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Can a sinus infection cause a toothache?
The sinuses, teeth, and gums all share related nerves that can transmit pain signals.
Inflammation due to sinus infection or dental infection can press on these nerves, leading to pain. Therefore, a person interprets these signals as dental pain.
Can a dental disease cause a sinus infection?
A dental infection causes a sinus infection.
A data review from 2012 estimated 40% of chronic maxillary sinus infections was due to dental infections.
Some studies considered this amount about 10-15%, but advances in imaging and CT scans have revealed dental infections as a common underlying cause.
A person with this infection type has maxillary sinus infection symptoms. In addition, they may have the following risk factors relating to their teeth:
- History of the jaw or dental pain
- History of or dental infection
- History of endodontic, oral, or periodontal surgery, tooth extractions
Sinus toothache vs. regular toothache
A doctor will look at variations in symptoms to help diagnose a toothache that a sinus infection is causing or a dental problem.
A sinus infection can cause:
- Check with a person’s sense of smell
- One-sided nasal obstruction, or a stuffy nose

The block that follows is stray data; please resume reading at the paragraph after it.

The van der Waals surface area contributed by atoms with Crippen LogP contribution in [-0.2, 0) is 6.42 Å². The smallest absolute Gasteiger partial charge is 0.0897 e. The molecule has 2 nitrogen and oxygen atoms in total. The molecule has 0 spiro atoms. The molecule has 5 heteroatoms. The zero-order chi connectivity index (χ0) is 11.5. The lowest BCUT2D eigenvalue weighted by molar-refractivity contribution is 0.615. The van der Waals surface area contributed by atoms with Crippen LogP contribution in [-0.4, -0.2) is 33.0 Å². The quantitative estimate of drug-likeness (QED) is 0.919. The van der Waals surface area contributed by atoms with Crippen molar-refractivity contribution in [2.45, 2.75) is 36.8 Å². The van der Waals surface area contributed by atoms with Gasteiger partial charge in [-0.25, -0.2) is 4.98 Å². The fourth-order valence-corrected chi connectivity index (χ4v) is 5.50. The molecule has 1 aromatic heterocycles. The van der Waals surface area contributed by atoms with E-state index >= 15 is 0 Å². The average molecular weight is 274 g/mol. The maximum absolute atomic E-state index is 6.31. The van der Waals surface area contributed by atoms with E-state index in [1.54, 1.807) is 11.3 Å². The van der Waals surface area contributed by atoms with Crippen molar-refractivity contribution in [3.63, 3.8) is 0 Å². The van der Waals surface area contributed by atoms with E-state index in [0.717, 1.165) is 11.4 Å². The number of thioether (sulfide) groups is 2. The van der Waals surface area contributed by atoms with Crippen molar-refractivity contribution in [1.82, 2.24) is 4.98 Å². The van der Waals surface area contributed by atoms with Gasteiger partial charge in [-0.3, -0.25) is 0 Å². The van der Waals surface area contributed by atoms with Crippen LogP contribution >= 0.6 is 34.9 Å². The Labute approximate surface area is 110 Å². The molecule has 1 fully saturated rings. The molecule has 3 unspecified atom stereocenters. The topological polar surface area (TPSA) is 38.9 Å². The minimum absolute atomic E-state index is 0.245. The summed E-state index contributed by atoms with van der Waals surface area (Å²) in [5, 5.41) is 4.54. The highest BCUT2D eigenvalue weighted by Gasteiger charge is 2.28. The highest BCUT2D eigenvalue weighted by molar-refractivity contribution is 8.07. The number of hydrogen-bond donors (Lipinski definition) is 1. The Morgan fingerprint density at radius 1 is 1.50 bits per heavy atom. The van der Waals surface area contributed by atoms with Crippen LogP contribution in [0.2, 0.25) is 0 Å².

- Runny nose
Signs that can differ from sinusitis and could indicate a dental problem include:
- Dental pain with temperature changes when eating or drinking cold or hot
- Facial swelling
- Gum swelling
Abscess tooth not responding to antibiotics
If oral antibiotics do not fix the abscess, you’ll need to return to the dentist. In some cases, you’ll need to visit the dentist for treatment of the infected tooth. This is when IV antibiotics are needed.
This is the case when you first notice the abscess. An abscess might not show severe, but it is a severe medical condition. You can reduce the pain with OTC pain relief, but you need to see a dentist for urgent attention.
Alternative Treatment Options
Someone with pus-filled nasal discharge also benefits from antibiotics. Treatment for sinusitis is amoxicillin. If a person is allergic to amoxicillin, a doctor orders clarithromycin.
Surgery can increase sinus passages to reduce the possibility of infection and irritation occurring.
When to see a doctor?
A person experiences the following symptoms:
- Sinus pain
- Fever that lasts more than 2–4 days
- Dental pain
- Inability to eat or drink related to dental
- Symptoms that last more than ten days without any improvement
A person should not ignore symptoms if they continue beyond several days and seek medical attention.
Which medications do you use from above list to treat yourself? Let me know in the comments below.
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